It's also an extremely rare find.
The American car market is changing. Crossovers and SUVs dominate. Pickup trucks remain as popular as ever. Sports cars remain niche models, more or less, while traditional sedans are in a bit of a slump. Some automakers still believe in sedans and will continue building them, such as Nissan and Toyota. Ford, however, is done with them. What about Chevrolet? For now, the Chevy Malibu is still around but the Chevy Impala will soon cease to exist. There was a time when the Impala was a vital part of the brand's lineup, though those days are in the past. It's a shame because one of the coolest cars Chevy built during the 1990s was the V8-powered Impala.
Redesigned for 1991, the seventh-generation Impala was built on an updated version of GM's B platform, which dated back several years. This front-engined, rear-wheel-drive layout is today reserved mostly for high-end sports cars and some supercars, but it was a common design for decades.
The seventh-gen Chevy Impala SS entered production in early 1994 and it was instantly recognized by horsepower enthusiasts as something special. Power came from a Chevy Corvette-derived 5.7-liter LT1 V8 totaling 260 horsepower and 330 lb-ft of torque. Yes, modern turbo fours are more powerful than this, but let's keep things in perspective; a 260-hp sedan in the mid-90s was quite something. In fact, the LT1 in the Impala SS was nearly identical to the one powering the Corvette and Camaro. The main difference was the Impala's engine came fitted with cast-iron cylinder heads and not aluminum ones. The camshaft was also designed for more low-end torque as opposed to high-end horsepower. The Impala SS came with only one transmission: a four-speed automatic.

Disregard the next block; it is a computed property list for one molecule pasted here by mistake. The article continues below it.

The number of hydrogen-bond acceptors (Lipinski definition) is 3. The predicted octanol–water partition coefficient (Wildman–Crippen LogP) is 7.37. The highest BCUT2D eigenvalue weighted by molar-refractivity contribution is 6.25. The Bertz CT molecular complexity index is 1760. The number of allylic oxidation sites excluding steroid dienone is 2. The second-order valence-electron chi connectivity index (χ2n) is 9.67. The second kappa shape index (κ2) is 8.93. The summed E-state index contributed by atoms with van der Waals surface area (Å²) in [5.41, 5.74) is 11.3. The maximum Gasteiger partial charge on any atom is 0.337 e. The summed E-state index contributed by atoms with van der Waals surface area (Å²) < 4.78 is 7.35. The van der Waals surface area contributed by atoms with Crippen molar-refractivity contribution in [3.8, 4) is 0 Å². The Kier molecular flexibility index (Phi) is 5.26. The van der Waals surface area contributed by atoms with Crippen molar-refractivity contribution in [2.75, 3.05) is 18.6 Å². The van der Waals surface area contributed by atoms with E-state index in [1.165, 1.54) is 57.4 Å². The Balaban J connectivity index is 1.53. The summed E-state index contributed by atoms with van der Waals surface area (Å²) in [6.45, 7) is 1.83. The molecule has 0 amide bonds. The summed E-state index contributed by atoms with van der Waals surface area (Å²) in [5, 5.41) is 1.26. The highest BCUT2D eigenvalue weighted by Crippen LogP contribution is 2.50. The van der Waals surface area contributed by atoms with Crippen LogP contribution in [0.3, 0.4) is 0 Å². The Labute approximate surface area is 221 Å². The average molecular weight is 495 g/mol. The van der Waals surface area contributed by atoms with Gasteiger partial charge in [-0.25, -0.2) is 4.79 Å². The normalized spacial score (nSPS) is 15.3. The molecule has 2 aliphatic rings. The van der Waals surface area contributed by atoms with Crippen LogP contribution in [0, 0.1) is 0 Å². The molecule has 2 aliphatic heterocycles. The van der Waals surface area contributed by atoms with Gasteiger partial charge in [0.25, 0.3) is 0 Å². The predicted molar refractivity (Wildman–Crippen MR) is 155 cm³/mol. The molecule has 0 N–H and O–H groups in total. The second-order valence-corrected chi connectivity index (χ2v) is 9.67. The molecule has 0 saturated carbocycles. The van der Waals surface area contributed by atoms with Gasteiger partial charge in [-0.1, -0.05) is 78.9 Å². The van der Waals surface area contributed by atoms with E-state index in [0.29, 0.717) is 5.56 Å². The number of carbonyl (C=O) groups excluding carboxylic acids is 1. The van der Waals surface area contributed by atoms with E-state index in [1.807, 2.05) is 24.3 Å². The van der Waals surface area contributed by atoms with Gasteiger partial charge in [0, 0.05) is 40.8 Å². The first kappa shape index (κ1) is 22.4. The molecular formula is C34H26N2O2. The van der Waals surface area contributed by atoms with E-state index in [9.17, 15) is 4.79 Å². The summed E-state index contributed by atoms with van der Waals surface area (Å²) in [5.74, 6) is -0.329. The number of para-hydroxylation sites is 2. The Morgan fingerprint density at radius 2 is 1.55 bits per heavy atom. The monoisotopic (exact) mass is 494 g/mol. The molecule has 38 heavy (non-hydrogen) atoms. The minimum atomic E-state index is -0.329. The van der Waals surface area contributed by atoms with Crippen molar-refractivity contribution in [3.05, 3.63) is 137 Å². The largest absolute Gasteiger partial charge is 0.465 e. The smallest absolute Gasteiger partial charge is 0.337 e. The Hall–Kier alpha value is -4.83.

In reality, the Impala SS was a high-performance version of Chevy Caprice, a big sedan that was also a favorite cop car. Chevy even gave the Impala SS the police package, which included a sport-tuned suspension with reinforced shocks and springs, four-wheel disc brakes, dual exhaust, and a higher output electrical system, among other things. Even with the suspension upgrades, the Impala SS was no canyon carver. It weighs a hefty 4,000 pounds.
Chevy reportedly built nearly 70,000 examples through 1996. Unfortunately, not that many are still around today and those that are not always in the best condition. This one is a very rare exception.
Up for sale on Craigslist in the Los Angeles area is this 1995 Chevy Impala SS. Not only does it appear to be in excellent overall condition, but it's also had only one owner and been garage kept. It has zero modifications with all original equipment, including the BFGoodrich Z rated tires. No mileage figure is provided.
The sale includes some maintenance records, the original window sticker, owner's manual, and other dealership related materials. The price? Yours for $27,500. At first, this may seem a bit pricey, especially since a brand new Chevy Impala begins at about $33,000, though that new Impala definitely doesn't have a V8. Could this become a collector's car? Something tells us it already has.